What Happens to Your Skin as You Age
It is no secret that our skin goes through significant changes as we age. The fine lines and age spots gradually become more prominent. These physical changes we see are a result of aging skin cells. In this blog, we'll cover what happens to skin on a cellular level as we age.
The skin has three layers, the epidermis, dermis, and subcutaneous tissue. Changes in the second layer- the dermis - are the most obvious.
The two categories of skin aging include intrinsic and extrinsic.
- Intrinsic aging involves fine lines and thinning skin caused by advancing age.
- Extrinsic aging involves deep wrinkles, loss of skin elasticity, and hyperpigmentation. The primary cause of extrinsic aging is environmental factors such as chronic sun exposure.
Regardless of the type of aging, both wrinkles and reduced elasticity are a result of progressive atrophy of the dermis.
The components of the dermis (the second layer of skin) consist of:
- immune cells
- endothelial cells
Collagen fibers make up a significant component of the second layer of skin. In younger skin, collagen is tightly packed and well-organized, but with age, they become fragmented and coarsely distributed resulting in wrinkled skin and loss of elasticity. This can occur because of intrinsic and extrinsic aging.
Additionally, increased production of a specific group of enzymes called Matrix Metalloproteinase (MMPs) that break down collagen while there is no corresponding increase in levels of the enzyme inhibitors. This imbalance in enzyme production results in more collagen being broken down than preserved, accelerating skin aging.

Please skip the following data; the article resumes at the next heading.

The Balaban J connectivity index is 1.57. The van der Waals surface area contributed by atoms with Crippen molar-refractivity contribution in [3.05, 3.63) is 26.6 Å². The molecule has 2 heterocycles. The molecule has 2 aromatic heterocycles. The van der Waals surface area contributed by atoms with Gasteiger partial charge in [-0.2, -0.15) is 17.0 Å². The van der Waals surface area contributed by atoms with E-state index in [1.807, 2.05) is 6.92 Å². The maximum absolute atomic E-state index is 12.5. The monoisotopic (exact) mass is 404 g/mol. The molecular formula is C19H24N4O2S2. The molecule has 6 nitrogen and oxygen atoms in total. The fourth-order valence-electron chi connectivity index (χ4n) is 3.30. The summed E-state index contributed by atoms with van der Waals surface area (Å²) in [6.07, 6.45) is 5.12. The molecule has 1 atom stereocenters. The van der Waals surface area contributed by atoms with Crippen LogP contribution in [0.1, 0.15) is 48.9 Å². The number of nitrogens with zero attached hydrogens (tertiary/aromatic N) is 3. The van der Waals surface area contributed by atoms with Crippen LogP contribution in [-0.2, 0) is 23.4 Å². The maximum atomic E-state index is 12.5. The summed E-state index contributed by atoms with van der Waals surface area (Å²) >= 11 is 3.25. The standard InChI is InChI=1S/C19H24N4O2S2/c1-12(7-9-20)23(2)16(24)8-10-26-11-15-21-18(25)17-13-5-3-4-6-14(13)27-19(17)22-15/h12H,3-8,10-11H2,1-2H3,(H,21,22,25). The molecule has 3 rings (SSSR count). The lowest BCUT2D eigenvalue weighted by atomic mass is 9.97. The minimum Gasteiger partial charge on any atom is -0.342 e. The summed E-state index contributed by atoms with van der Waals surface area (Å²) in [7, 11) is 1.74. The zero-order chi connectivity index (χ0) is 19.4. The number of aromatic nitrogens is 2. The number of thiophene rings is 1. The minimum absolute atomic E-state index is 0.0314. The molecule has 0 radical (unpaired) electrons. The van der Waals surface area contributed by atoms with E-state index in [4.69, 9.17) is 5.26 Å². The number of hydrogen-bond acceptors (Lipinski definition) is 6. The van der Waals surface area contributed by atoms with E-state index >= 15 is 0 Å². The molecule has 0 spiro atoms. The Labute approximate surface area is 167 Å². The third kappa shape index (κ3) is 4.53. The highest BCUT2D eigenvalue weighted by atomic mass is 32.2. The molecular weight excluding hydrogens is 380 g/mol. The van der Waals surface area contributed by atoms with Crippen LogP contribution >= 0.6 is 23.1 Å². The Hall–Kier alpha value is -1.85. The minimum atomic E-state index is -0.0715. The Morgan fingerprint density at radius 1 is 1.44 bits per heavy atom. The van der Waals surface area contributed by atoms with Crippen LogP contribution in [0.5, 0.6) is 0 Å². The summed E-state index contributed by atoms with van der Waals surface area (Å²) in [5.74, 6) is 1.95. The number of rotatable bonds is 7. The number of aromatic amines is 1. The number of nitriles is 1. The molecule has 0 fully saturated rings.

Reactive oxygen species (ROS) are a major driver in the increase in MMP production in aged skin. ROS can come from extrinsic factors like ultraviolet irradiation and intrinsic factors as a result of cell metabolism.
The regulatory systems within the dermis also become impaired with age. Specifically, transforming growth factor-β (TGF-β) is responsible for regulating both collagen production and degradation and is critical for maintaining the mechanical integrity of connective tissue in the dermal layer of skin. With age, the TGFβ signaling pathway is inhibited and leads to a reduction in net collagen found in the dermis.
The elastic fibers in the dermis also undergo structural changes with age. Intrinsic aging leads to a reduction in the number of elastic fibers, whereas extrinsic aging leads to an increase in abnormal elastic fibers. This combination causes the loss in elasticity and wrinkle formation we see with aged skin.
Overall, with age, our cells begin to malfunction on a cellular and molecular level, leading to fine lines, wrinkles, age spots, and loss of elasticity in our skin.
However, in the near future, we’ll be able to leverage our own younger cells to reintroduce youth into our skin. These regenerative treatments will be ultra-specific to you, removing the immunological risks involved with antiaging treatments that leverage pharmaceuticals or donor material. Banking your younger cells as soon as possible is the first step in preparing for these treatments. Learn more here.
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